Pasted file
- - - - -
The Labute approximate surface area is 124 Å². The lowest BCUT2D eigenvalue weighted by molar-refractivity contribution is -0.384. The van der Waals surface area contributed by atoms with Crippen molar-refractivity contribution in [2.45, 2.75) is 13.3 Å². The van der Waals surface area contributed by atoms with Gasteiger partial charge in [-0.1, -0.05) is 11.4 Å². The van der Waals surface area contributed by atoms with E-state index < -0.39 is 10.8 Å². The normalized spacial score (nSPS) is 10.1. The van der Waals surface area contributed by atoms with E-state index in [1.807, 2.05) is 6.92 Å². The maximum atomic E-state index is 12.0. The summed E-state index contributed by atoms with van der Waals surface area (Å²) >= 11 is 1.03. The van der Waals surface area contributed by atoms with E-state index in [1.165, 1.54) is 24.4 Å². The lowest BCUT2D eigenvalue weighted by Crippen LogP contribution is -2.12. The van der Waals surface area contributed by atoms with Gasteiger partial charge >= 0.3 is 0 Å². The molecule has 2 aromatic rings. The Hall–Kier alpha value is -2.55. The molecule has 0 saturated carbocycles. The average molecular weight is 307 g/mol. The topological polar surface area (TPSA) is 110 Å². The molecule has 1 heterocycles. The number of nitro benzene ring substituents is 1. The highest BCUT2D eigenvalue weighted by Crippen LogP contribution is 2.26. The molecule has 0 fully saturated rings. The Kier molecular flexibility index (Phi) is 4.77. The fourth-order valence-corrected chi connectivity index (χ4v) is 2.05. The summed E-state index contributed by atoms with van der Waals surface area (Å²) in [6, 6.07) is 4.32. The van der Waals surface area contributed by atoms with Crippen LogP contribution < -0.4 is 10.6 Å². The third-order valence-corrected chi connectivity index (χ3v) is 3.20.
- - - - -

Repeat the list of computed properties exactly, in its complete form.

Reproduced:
The Labute approximate surface area is 124 Å². The lowest BCUT2D eigenvalue weighted by molar-refractivity contribution is -0.384. The van der Waals surface area contributed by atoms with Crippen molar-refractivity contribution in [2.45, 2.75) is 13.3 Å². The van der Waals surface area contributed by atoms with Gasteiger partial charge in [-0.1, -0.05) is 11.4 Å². The van der Waals surface area contributed by atoms with E-state index < -0.39 is 10.8 Å². The normalized spacial score (nSPS) is 10.1. The van der Waals surface area contributed by atoms with E-state index in [1.807, 2.05) is 6.92 Å². The maximum atomic E-state index is 12.0. The summed E-state index contributed by atoms with van der Waals surface area (Å²) >= 11 is 1.03. The van der Waals surface area contributed by atoms with E-state index in [1.165, 1.54) is 24.4 Å². The lowest BCUT2D eigenvalue weighted by Crippen LogP contribution is -2.12. The van der Waals surface area contributed by atoms with Gasteiger partial charge >= 0.3 is 0 Å². The molecule has 2 aromatic rings. The Hall–Kier alpha value is -2.55. The molecule has 0 saturated carbocycles. The average molecular weight is 307 g/mol. The topological polar surface area (TPSA) is 110 Å². The molecule has 1 heterocycles. The number of nitro benzene ring substituents is 1. The highest BCUT2D eigenvalue weighted by Crippen LogP contribution is 2.26. The molecule has 0 fully saturated rings. The Kier molecular flexibility index (Phi) is 4.77. The fourth-order valence-corrected chi connectivity index (χ4v) is 2.05. The summed E-state index contributed by atoms with van der Waals surface area (Å²) in [6, 6.07) is 4.32. The van der Waals surface area contributed by atoms with Crippen LogP contribution < -0.4 is 10.6 Å². The third-order valence-corrected chi connectivity index (χ3v) is 3.20.